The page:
I'm not sure that you know, however, that we still allow dunes to be destroyed down to the ground. This happens in Michigan. Once the dunes are gone they can never be replaced again unless we have another ice age. They are irreplaceable. We conducted research over the last two years in Michigan, looking at the extent to which mining of the sand dunes still occurred and we were hoping to find out that according to what other environmental groups in the state of Michigan said to us, that it was being phased out and strictly limited. We were very unhappy to find out that wasn't the case. We found out that the state law that is supposed to protect the sand-dunes is severely flawed. We found out that the law was enforced very laxly. For example, I believe in the last, maybe, 10 years there was seven enforcement actions. All of them were pushed by the public. Very little impetus from the agency to really make sure that the law, even flawed as it was, was being carried out.
Foundries use the sand in molds to produce metal parts for cars and airplanes. A certain amount of the sand is used in golf courses or for construction, concrete, abrasives, and glass, but the majority, we're told, is used in foundries. It's considered a good source of sand for the foundries because of its high silica content and because it's sorted by wind and waves. It's very accessible and very cheap. It's sold to the foundries for 5 to 10 dollars a ton, which is really very close to what it was sold for in 1976, when Michigan passed the Michigan Sand Dunes Protection and Management Act.
Not all foundries use dune sand. There are inland sand deposits that are suitable for use in foundries. Of course, there is going to be environmental damage, but you're not removing an irreplaceable massive land form that you're not going to be able to restore. Ford Motor Company, for example, has not used dune sand in its casting process since before the 1976 Act was passed.
I don't know if you have ever had the occasion to see a picture or to actually go to a mining site. I think if you did, you would be appalled to think that we still allow that in the Great Lakes. It's permanently devastating to the ecosystem. The dune forests are clear cut, the bushes and grasses are pulled out, the sand is removed by bulldozers and trucks. Even sand below the ground is sometimes sucked out in a water-sand slurry and piped away. All the wildlife that was there leaves and what's left is nothing like the original dunes systems. Sometimes these sites end up with some small hills and flat areas, in some cases an artificial lake and it's suitable for development. In some places golf courses are made. In fact, in Michigan one is called Lost Dunes, the ultimate insult. Once mined, though, these spectacular dunes and their special habitats are gone forever and they are not going to come back.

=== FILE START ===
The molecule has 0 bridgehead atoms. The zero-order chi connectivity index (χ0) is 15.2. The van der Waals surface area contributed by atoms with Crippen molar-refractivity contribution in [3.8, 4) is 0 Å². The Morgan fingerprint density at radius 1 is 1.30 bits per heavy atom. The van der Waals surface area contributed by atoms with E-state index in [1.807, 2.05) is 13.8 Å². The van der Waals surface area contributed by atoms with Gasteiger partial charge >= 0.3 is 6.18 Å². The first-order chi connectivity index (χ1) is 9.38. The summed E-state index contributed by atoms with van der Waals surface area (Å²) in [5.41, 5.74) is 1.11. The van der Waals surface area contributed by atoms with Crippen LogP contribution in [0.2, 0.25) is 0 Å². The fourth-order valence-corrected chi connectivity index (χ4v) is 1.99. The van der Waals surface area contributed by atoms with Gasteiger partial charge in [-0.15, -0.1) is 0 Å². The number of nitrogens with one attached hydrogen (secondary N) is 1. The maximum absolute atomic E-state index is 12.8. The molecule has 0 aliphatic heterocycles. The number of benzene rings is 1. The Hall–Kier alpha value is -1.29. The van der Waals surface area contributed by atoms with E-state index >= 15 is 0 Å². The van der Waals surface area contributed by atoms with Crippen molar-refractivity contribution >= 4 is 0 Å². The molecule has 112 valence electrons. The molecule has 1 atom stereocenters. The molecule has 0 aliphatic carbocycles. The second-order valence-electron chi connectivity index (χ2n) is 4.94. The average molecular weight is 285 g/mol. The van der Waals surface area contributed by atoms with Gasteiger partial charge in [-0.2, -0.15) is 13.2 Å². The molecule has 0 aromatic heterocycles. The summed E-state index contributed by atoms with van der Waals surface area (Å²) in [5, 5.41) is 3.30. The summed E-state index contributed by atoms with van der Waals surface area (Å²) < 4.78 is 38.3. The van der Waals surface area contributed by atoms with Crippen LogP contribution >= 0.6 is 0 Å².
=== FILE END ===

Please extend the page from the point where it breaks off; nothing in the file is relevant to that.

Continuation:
We are asking the IJC's Science Advisory Board to help us. We think a valuable piece of information is missing that would give these dunes more protection. There is none or little information on the linkages between the dunes and erosion rates, between the dunes and weather impacts, littoral drifts, sand supply and deposition, and their influence on coastal wetlands. Basically there is really little information the ecological relationship between the dunes and the Great Lakes. We would like you to conduct a study to come up with that information. We think it's essential to ensure that the public state and federal, and local entities have more knowledge of the value of the dunes to the Great Lakes system. I think we know instinctively that they are valuable, but that study hasn't been done. I think it would be helpful in the work to protect these dunes from mining, because it continues. It's actually increased 50% since the law was passed, the area permitted for mining. I have my comments for you and I have the report that we published and released last April on the sand dune mining research that we did. I'd be happy to take any questions.
Thank you, Tanya. We will be reconvening tomorrow morning at 8:30 but, if at this time there is anyone who would like to speak who cannot be here tomorrow morning, please come forward. Otherwise, we will reconvene tomorrow morning. Thank you.